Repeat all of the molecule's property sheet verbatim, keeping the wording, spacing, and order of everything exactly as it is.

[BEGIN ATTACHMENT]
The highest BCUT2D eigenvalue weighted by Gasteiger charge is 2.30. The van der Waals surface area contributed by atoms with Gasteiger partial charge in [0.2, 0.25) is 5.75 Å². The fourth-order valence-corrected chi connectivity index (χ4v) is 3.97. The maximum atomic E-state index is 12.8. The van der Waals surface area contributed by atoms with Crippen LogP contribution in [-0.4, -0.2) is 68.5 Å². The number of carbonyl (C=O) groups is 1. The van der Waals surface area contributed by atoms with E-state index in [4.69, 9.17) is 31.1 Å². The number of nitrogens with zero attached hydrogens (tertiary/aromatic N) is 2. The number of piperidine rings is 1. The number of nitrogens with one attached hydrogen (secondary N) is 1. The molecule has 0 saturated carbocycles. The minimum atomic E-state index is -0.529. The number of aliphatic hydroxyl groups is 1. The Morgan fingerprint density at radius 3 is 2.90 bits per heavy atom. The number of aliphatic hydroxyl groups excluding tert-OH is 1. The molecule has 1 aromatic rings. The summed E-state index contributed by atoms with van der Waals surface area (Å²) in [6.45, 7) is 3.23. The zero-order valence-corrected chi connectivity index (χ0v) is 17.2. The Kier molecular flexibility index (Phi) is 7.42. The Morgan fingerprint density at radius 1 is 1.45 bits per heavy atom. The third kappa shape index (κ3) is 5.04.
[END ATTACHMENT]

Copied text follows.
The highest BCUT2D eigenvalue weighted by Gasteiger charge is 2.30. The van der Waals surface area contributed by atoms with Gasteiger partial charge in [0.2, 0.25) is 5.75 Å². The fourth-order valence-corrected chi connectivity index (χ4v) is 3.97. The maximum atomic E-state index is 12.8. The van der Waals surface area contributed by atoms with Crippen LogP contribution in [-0.4, -0.2) is 68.5 Å². The number of carbonyl (C=O) groups is 1. The van der Waals surface area contributed by atoms with E-state index in [4.69, 9.17) is 31.1 Å². The number of nitrogens with zero attached hydrogens (tertiary/aromatic N) is 2. The number of piperidine rings is 1. The number of nitrogens with one attached hydrogen (secondary N) is 1. The molecule has 0 saturated carbocycles. The minimum atomic E-state index is -0.529. The number of aliphatic hydroxyl groups is 1. The Morgan fingerprint density at radius 3 is 2.90 bits per heavy atom. The number of aliphatic hydroxyl groups excluding tert-OH is 1. The molecule has 1 aromatic rings. The summed E-state index contributed by atoms with van der Waals surface area (Å²) in [6.45, 7) is 3.23. The zero-order valence-corrected chi connectivity index (χ0v) is 17.2. The Kier molecular flexibility index (Phi) is 7.42. The Morgan fingerprint density at radius 1 is 1.45 bits per heavy atom. The third kappa shape index (κ3) is 5.04.